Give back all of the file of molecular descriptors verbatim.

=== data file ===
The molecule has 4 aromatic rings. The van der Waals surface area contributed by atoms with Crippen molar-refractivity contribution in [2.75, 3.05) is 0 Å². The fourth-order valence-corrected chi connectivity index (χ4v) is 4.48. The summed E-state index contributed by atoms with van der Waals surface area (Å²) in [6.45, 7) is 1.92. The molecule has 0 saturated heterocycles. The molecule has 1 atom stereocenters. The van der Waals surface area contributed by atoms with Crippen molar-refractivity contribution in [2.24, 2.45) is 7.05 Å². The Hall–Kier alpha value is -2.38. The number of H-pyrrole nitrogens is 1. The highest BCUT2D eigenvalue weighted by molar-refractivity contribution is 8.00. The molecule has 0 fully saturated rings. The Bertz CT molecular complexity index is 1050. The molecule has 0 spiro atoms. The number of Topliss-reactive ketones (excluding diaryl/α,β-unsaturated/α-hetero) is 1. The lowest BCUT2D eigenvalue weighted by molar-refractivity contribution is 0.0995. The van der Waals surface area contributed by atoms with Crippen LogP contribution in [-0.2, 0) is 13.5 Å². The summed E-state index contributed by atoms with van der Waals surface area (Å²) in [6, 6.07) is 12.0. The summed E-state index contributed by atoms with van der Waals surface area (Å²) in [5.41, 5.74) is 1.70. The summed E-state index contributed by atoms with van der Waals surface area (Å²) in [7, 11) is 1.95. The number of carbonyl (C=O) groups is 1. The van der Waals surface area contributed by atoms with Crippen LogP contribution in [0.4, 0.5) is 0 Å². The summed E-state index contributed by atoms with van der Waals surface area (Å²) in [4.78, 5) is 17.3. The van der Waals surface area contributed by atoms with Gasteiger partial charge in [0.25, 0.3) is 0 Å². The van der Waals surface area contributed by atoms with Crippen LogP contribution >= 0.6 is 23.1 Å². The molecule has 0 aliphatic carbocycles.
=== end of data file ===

The molecule has 4 aromatic rings. The van der Waals surface area contributed by atoms with Crippen molar-refractivity contribution in [2.75, 3.05) is 0 Å². The fourth-order valence-corrected chi connectivity index (χ4v) is 4.48. The summed E-state index contributed by atoms with van der Waals surface area (Å²) in [6.45, 7) is 1.92. The molecule has 0 saturated heterocycles. The molecule has 1 atom stereocenters. The van der Waals surface area contributed by atoms with Crippen molar-refractivity contribution in [2.24, 2.45) is 7.05 Å². The Hall–Kier alpha value is -2.38. The number of H-pyrrole nitrogens is 1. The highest BCUT2D eigenvalue weighted by molar-refractivity contribution is 8.00. The molecule has 0 fully saturated rings. The Bertz CT molecular complexity index is 1050. The molecule has 0 spiro atoms. The number of Topliss-reactive ketones (excluding diaryl/α,β-unsaturated/α-hetero) is 1. The lowest BCUT2D eigenvalue weighted by molar-refractivity contribution is 0.0995. The van der Waals surface area contributed by atoms with Crippen LogP contribution in [-0.2, 0) is 13.5 Å². The summed E-state index contributed by atoms with van der Waals surface area (Å²) in [6, 6.07) is 12.0. The summed E-state index contributed by atoms with van der Waals surface area (Å²) in [5.41, 5.74) is 1.70. The summed E-state index contributed by atoms with van der Waals surface area (Å²) in [7, 11) is 1.95. The number of carbonyl (C=O) groups is 1. The van der Waals surface area contributed by atoms with Crippen LogP contribution in [0.4, 0.5) is 0 Å². The summed E-state index contributed by atoms with van der Waals surface area (Å²) in [4.78, 5) is 17.3. The van der Waals surface area contributed by atoms with Gasteiger partial charge in [0.25, 0.3) is 0 Å². The van der Waals surface area contributed by atoms with Crippen LogP contribution >= 0.6 is 23.1 Å². The molecule has 0 aliphatic carbocycles.